Nanoparticle-based drug delivery via RBC-hitchhiking for the inhibition of lung metastases growth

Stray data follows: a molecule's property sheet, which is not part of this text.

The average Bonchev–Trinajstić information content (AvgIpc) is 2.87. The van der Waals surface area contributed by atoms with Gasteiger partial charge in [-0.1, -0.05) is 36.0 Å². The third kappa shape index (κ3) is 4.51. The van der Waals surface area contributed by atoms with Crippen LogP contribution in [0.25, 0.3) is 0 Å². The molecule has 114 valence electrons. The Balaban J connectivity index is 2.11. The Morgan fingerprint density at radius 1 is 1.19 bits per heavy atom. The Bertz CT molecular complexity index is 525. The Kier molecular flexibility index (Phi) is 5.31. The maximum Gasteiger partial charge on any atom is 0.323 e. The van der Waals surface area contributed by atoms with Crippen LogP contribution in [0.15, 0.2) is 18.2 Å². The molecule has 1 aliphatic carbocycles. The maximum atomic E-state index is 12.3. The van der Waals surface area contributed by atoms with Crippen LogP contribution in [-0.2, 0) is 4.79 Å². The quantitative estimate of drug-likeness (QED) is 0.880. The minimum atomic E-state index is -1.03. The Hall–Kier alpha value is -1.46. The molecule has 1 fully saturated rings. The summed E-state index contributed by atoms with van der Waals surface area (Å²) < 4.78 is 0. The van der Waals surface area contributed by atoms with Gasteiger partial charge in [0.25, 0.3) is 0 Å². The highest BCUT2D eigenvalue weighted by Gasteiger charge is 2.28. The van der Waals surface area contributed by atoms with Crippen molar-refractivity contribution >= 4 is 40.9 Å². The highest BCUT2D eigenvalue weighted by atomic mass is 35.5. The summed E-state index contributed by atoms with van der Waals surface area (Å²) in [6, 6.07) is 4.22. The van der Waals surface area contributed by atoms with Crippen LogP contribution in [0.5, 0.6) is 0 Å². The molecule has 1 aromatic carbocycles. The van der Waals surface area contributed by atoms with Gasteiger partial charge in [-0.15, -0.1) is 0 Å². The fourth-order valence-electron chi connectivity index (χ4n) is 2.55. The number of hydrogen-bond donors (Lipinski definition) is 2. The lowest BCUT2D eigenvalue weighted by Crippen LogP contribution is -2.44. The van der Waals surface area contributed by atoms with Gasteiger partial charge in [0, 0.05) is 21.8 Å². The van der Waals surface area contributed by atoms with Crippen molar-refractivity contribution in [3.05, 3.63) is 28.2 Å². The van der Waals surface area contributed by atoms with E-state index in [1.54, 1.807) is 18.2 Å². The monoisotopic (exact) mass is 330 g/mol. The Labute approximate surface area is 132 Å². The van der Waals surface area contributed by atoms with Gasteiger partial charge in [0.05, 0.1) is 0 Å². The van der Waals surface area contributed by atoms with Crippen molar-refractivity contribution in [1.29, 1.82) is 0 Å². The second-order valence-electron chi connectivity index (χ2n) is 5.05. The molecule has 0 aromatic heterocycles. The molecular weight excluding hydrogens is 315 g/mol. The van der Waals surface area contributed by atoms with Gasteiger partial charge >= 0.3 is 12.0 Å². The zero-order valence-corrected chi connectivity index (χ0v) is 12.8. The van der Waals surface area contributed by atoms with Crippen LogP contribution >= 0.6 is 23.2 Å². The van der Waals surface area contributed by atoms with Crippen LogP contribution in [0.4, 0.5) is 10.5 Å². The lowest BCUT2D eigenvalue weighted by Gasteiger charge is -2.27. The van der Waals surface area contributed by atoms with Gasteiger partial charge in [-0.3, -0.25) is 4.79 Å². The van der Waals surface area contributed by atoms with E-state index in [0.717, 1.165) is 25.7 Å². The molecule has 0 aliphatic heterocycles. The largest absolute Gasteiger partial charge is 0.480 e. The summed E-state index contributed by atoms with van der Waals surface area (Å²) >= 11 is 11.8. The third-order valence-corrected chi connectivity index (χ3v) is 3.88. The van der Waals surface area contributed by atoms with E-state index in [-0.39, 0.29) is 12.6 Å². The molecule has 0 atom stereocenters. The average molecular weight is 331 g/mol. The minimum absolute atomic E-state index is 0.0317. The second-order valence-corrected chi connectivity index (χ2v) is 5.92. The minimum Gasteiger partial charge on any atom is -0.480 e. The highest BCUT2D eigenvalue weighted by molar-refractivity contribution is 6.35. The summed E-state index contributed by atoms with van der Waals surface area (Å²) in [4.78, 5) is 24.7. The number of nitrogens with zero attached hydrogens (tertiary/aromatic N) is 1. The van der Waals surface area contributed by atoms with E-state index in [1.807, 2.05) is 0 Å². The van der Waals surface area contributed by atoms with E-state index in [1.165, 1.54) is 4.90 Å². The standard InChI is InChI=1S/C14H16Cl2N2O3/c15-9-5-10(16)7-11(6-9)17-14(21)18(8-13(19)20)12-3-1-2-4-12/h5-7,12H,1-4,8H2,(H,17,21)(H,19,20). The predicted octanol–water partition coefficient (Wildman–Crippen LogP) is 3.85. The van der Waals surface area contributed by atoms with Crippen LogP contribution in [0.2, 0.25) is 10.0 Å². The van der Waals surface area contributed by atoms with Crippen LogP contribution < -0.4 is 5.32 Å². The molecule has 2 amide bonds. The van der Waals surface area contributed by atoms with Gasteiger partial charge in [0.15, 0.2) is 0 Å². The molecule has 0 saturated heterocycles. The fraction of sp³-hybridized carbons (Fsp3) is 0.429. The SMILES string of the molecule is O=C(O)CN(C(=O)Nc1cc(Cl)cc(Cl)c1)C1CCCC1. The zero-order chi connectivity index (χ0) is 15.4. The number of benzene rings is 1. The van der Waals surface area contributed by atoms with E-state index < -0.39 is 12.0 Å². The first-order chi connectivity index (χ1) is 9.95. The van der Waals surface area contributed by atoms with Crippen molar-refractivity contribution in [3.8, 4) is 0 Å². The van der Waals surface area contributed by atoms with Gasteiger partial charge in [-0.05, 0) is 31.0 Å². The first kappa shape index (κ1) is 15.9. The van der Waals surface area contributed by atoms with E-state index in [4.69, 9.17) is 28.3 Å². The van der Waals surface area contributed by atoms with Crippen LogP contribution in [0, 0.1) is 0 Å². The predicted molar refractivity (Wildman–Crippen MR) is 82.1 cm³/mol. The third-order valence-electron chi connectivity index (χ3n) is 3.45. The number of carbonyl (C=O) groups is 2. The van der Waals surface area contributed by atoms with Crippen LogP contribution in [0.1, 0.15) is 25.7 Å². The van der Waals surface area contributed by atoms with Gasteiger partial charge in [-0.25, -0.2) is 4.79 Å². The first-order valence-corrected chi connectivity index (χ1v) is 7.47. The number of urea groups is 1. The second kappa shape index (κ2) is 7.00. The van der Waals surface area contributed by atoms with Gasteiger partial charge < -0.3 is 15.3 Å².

Delivery of particle-based theranostic agents via their transportation on the surfaces of red blood cells, commonly referred to as RBC-hitchhiking, has historically been developed as a promising strategy for increasing the extremely poor blood circulation lifetime, primarily, of the large-sized sub-micron agents. Here, we show for the first time that RBC-hitchhiking can be extremely efficient for nanoparticle delivery and tumor treatment even in those cases when no circulation prolongation is observed. Specifically, we demonstrate that RBC-hitchhiking of certain small 100 nm particles, unlike that of the conventional sub-micron ones, can boost the delivery of non-targeted particles to lungs up to a record high value of 120-fold (and up to 40% of the injected dose). To achieve this remarkable result, we screened sub-200 nm nanoparticles of different sizes, polymer coatings and ζ-potentials and identified particles with the optimal RBC adsorption/desorption behavior. Furthermore, we demonstrated that such RBC-mediated rerouting of particles to lungs can be used to fight pulmonary metastases of aggressive melanoma B16-F1. Our findings could change the general paradigm of drug delivery for cancer treatment with RBC-hitchhiking. It is not the blood circulation lifetime that is the key factor for nanoparticle efficiency, but rather the complexation of nanoparticles with the RBC. The demonstrated technology could become a valuable tool for development of new strategies based on small nanoparticles for the treatment of aggressive and small-cell types of cancer as well as other lung diseases.